Halloween is the preparation and combination of the two upcoming feasts. Although the demonic and witchcraft have no place in a Catholic celebration, some macabre can be incorporated into Halloween. It is good to dwell on our certain death, the Poor Souls in Purgatory, and the Sacrament of the Sick. And tied in with this theme is the saints, canonized and non-canonized. What did they do in their lives that they were able to reach heaven? How can we imitate them? How can we, like these saints, prepare our souls for death at any moment?
For more information see Catholic Culture's Halloween page.
Also read from Catholic Culture's library:
- Halloween: Celebrate Like a Catholic by Jennifer Gregory Miller
- Halloween and All Saints Day by Father William Saunders
- Holyween: Reclaim The Celebration Of All Saints by Fr. Vincent Serpa, O.P.
- Catholics Give the Best Parties by Jeffrey Tucker
St. Quentin of Vermand
Saint Quentin was a Roman, descended from a senatorial family. Full of zeal for the kingdom of Jesus Christ, he left his country and went into Gaul, accompanied by eleven other apostles sent from Rome. They separated to extend their campaign of evangelization to the various regions of France. Saint Quentin remained at Amiens and endeavored by his prayers and labors to make that region part of Our Lord's inheritance. By the force of his words and works he anticipated the glory of his martyrdom. He gave sight to the blind, vigor to paralytics, hearing to the deaf, and agility to the infirm, in the name of Our Lord, simply by the sign of the Cross. At all hours of the day, he invoked his God in fervent supplications.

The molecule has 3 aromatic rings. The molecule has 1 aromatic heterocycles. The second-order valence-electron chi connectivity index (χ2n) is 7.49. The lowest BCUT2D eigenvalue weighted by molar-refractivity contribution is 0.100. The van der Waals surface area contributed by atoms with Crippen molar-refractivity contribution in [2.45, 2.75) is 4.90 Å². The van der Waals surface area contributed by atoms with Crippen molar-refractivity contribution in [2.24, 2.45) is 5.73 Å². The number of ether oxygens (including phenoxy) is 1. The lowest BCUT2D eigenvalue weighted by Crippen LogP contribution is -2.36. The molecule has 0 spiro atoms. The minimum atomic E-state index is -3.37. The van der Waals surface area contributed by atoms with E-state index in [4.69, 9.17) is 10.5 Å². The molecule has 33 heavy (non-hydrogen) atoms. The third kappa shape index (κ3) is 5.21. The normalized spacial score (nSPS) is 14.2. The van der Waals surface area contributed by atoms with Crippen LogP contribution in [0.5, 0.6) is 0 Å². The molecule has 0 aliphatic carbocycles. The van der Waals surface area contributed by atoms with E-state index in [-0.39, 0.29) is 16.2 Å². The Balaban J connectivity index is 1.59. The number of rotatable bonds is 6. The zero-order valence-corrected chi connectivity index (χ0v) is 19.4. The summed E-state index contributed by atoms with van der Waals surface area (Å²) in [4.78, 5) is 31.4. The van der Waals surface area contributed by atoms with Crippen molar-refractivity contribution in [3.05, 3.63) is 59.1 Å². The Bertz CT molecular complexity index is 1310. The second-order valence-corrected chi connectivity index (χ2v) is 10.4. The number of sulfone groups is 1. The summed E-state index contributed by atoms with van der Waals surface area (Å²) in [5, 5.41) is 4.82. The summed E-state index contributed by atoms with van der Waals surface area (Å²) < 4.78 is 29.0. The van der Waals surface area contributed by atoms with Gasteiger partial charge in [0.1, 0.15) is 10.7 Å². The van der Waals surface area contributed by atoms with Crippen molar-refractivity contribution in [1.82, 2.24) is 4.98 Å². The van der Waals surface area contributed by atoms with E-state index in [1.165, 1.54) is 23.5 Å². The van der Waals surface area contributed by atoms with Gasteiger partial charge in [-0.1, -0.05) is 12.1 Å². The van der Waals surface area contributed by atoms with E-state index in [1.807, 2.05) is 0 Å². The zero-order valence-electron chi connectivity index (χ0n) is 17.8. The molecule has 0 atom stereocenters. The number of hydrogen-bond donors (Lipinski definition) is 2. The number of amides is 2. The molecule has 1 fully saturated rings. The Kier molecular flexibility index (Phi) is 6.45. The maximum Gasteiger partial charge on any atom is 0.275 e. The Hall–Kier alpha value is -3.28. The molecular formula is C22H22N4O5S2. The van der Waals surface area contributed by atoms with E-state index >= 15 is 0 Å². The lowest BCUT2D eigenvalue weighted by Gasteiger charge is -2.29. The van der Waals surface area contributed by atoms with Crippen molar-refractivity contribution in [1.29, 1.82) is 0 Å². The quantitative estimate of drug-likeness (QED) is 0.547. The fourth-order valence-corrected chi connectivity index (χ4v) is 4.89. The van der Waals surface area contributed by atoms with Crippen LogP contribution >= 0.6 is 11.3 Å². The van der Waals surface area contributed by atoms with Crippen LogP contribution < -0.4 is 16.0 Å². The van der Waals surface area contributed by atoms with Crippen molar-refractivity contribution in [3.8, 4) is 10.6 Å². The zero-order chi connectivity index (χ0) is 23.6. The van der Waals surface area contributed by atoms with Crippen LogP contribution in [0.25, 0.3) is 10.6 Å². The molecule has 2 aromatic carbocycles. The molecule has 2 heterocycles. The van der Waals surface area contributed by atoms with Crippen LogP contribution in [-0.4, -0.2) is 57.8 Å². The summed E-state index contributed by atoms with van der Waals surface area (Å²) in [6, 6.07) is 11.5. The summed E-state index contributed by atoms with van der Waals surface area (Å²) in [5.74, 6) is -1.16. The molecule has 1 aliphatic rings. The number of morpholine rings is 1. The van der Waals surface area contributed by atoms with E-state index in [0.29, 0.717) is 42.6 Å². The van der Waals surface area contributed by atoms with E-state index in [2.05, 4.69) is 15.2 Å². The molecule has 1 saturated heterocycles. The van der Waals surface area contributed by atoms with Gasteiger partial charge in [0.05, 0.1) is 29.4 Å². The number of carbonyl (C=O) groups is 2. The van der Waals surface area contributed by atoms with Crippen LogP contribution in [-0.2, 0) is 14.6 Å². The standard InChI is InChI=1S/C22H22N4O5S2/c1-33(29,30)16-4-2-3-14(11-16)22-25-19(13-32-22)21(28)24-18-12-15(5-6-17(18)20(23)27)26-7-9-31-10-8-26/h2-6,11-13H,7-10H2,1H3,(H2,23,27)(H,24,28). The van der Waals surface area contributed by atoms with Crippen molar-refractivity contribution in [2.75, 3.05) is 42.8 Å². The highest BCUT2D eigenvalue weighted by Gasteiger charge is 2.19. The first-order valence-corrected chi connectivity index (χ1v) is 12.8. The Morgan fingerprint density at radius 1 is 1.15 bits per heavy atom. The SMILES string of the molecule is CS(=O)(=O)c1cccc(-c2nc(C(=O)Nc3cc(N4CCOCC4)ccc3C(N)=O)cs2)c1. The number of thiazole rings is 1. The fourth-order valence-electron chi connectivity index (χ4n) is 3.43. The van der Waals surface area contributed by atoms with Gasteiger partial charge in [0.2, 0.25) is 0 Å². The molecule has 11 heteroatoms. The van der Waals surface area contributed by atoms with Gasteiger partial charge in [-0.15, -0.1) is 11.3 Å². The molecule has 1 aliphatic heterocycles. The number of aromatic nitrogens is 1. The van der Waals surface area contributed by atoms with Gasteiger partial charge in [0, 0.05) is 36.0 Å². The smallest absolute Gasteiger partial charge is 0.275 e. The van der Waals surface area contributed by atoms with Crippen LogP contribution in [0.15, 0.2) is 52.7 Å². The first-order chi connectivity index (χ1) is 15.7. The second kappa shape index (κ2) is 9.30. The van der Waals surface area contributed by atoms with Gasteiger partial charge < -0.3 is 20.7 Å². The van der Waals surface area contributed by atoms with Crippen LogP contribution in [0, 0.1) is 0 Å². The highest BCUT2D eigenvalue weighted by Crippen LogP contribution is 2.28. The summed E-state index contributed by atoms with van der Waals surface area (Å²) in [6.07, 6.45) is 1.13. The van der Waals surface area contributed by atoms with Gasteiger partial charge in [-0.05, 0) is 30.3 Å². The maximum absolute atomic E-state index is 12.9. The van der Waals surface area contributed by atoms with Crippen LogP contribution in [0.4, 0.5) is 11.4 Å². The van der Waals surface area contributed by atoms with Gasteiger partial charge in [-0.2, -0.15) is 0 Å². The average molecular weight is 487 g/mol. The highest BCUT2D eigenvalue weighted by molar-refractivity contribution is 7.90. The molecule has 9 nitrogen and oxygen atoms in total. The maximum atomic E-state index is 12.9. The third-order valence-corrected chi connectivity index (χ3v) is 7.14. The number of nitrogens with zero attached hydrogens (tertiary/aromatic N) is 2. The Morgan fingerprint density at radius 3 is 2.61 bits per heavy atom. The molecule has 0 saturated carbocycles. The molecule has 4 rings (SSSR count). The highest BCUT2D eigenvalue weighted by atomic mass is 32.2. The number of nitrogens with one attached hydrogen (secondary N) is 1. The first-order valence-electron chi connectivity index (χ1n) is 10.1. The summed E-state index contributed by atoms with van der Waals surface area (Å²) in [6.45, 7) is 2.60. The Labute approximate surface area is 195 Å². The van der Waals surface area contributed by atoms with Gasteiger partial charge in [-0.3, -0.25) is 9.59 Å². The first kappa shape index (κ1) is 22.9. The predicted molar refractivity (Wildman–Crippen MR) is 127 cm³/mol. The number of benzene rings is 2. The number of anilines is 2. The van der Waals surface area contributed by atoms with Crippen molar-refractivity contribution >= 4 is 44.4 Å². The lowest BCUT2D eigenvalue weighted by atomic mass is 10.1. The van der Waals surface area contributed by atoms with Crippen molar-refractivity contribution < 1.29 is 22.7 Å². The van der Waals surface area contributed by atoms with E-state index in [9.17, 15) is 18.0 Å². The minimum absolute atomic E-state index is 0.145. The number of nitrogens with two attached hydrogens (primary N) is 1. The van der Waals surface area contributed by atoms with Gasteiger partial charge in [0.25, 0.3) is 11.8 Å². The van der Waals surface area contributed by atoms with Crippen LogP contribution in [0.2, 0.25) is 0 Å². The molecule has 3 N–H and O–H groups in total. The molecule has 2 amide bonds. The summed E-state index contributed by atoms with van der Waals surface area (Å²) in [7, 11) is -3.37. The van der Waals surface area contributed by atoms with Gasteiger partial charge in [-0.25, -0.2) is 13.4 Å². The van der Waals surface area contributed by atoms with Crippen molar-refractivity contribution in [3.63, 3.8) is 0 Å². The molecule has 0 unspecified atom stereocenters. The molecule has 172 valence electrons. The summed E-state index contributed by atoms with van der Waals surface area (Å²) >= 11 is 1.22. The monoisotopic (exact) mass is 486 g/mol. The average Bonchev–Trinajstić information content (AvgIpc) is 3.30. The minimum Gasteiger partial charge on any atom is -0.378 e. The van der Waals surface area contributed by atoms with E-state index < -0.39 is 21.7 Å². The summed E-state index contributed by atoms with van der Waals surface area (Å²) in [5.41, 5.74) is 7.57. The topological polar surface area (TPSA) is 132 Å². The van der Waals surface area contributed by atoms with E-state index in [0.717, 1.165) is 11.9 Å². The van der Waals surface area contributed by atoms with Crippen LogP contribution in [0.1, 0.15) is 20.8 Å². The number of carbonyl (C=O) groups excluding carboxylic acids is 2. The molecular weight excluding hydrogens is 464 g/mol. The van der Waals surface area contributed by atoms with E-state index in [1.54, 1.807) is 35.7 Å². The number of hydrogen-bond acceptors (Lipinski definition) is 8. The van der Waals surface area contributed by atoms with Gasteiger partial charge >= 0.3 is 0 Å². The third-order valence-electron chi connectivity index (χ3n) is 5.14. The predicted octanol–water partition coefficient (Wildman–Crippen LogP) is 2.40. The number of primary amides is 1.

But this apostolate could not escape the notice of Rictiovarus, the Roman prosecutor who at that time represented Maximian Herculeus in Gaul. Saint Quentin was seized at Amiens, thrown into prison, and loaded with chains. Rictiovarus asked him: How does it happen that you, of such high nobility and the son of so distinguished a father, have given yourself up to so superstitious a religion, a folly, and that you adore an unfortunate man crucified by other men? Saint Quentin replied: It is sovereign nobility to adore the Creator of heaven and earth, and to obey willingly His divine commandments. What you call folly is supreme wisdom. What is there that is wiser than to recognize the unique true God, and to reject with disdain the counterfeits, which are mute, false and deceiving?